Family Life and Aids Education Ministry

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A well designed Life Skills programme

SAM_0012“Why Wait” is a well designed and developed Life Skills programme. Each primary school class 5 to 8 has its own curriculum. Teachers too have a Handbook on What to teach, Why teach that, and How to teach. This ensures that all the participating schools go through the same material in the same way. Our plans are to start quiz competitions for the participating schools. This will motivate both the teachers and learners to take the programme seriously.

Getting feedback

imageFLAEM believes in getting feedback from different stakeholders including the learners. Here, a group of selected learners take part in an evaluation exercise. It is from such feedbacks that we are convinced that “Why Wait” is addressing the needs of the learners.

Nobody is a nobody

Nobody is a nobodyPupils singing one of the most loved songs in Why Wait “Nobody is a nobody”. The song has made a huge impact among the learners. It has taught them to treat each other as images of God. Those who are less privileged because of poverty, disabilities etc are assured that they are not a nobody. Some of the words of the song go:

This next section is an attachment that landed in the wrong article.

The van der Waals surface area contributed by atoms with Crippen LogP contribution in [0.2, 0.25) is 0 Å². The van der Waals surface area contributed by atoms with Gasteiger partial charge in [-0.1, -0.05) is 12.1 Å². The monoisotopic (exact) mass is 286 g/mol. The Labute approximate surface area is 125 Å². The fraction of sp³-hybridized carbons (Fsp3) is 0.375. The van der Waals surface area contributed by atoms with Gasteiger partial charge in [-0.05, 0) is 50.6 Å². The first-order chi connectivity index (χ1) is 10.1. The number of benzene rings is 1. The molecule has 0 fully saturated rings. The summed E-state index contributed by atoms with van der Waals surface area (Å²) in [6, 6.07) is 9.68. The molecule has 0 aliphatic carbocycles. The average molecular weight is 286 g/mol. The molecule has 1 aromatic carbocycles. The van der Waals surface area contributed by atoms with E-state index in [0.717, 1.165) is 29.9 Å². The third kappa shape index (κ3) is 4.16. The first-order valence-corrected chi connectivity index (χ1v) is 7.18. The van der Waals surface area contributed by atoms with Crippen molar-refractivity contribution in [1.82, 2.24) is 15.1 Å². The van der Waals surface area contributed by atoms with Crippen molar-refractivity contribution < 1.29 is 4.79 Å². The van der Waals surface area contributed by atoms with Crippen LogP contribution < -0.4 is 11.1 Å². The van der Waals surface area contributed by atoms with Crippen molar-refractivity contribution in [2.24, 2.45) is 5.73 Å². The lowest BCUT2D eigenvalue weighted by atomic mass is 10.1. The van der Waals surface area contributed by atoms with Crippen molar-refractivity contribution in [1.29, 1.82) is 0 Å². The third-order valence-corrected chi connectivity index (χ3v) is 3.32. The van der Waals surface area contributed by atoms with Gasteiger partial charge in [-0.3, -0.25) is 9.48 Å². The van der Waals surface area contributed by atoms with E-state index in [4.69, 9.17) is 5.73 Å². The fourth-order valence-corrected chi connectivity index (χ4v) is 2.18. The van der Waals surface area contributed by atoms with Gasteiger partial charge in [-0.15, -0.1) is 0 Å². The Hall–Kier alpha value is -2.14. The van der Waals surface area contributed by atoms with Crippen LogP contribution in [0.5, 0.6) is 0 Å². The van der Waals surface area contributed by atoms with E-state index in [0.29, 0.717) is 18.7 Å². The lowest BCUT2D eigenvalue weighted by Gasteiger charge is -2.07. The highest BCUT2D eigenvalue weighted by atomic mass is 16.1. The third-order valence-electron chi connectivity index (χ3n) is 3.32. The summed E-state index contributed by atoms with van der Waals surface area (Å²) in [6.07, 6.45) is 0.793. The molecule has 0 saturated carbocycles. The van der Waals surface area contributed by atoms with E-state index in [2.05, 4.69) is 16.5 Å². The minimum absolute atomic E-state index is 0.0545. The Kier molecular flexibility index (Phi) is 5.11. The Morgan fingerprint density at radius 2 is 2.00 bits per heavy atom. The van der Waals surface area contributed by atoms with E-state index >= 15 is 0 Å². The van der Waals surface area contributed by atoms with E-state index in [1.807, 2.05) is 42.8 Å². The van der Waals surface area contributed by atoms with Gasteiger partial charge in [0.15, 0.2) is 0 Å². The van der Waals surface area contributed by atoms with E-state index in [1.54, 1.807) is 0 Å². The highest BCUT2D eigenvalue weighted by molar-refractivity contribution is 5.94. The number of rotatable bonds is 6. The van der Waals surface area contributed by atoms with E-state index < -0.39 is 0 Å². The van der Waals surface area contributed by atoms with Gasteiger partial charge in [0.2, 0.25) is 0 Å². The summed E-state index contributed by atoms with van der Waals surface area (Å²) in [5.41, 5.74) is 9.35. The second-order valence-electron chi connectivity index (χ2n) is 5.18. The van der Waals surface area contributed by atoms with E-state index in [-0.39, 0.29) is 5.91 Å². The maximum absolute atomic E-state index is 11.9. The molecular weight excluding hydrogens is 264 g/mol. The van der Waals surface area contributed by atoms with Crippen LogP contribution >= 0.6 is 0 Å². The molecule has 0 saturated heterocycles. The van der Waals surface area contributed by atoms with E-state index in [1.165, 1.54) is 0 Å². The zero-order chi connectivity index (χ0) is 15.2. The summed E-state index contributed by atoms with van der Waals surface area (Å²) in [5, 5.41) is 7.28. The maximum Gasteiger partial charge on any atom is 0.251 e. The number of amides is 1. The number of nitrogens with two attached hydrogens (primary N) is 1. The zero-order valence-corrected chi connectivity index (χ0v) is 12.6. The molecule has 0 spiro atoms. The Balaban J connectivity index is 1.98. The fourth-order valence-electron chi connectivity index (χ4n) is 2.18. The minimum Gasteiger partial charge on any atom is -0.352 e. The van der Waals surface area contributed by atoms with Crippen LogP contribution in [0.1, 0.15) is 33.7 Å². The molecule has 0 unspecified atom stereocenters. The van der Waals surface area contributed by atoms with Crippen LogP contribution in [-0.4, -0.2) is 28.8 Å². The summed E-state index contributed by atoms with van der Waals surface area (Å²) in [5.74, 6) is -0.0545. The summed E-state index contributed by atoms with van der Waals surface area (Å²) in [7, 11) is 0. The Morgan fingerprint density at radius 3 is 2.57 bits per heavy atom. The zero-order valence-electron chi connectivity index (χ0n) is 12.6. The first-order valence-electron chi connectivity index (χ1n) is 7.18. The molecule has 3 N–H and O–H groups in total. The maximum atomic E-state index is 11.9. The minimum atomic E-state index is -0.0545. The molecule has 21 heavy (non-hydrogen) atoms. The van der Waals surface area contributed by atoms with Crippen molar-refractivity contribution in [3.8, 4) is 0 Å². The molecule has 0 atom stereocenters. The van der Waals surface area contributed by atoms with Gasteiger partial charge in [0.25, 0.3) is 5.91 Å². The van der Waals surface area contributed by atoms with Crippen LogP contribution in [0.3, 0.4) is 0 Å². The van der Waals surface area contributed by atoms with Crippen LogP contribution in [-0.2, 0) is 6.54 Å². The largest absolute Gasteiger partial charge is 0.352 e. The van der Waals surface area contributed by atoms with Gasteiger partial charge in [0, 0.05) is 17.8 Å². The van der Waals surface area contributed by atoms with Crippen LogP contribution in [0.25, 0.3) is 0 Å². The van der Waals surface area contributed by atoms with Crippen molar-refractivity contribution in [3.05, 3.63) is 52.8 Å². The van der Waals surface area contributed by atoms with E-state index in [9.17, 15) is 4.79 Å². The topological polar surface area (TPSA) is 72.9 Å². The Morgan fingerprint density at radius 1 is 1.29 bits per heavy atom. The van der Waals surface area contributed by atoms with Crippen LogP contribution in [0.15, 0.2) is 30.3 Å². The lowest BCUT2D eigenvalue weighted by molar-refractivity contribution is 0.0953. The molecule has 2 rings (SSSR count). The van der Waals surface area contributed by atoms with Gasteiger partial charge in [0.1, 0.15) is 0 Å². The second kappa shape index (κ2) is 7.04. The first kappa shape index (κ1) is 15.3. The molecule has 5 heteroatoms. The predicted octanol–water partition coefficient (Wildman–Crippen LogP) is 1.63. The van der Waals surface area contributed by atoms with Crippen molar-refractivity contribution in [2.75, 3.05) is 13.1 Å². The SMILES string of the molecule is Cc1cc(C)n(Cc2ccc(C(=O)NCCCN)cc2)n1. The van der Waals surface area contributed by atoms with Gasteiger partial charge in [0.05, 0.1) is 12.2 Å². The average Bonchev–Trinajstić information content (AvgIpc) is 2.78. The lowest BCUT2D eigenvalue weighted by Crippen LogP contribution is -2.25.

“Nobody is a nobody believe me coz its true, Nobody is a nobody especially not me—–“.

Successful start of school term for Why Wait

The new school term which started on 6th January 2014, has already registered a number of successes regarding Why Wait.

Nthuruwe schoolA number of schools organised football matches between the learners and members of the community. The idea is to foster a good relationship between the schools and the community. With this good relationship, it is easy for both teachers and members of the community to work together in shaping the behaviour of the learners.

One of the schools went to clean a clinic (mopping, slashing and washing walls). They did this as a way of putting into practice one of the things they learnt in a Why Wait – being good citizens.

All schools have action plans on what they intend to do as a way of putting into practice what they learn. The plans include doing charity work for the needy and vulnerable in their communities, organising open days where members of the community will be invited to watch different performances aimed at pointing out some cultural practices that are harmful especially in the context of HIV and AIDS and exchange visits among many other things.

We are convinced that empowering our teachers will make them produce wonders with the pupils they teach.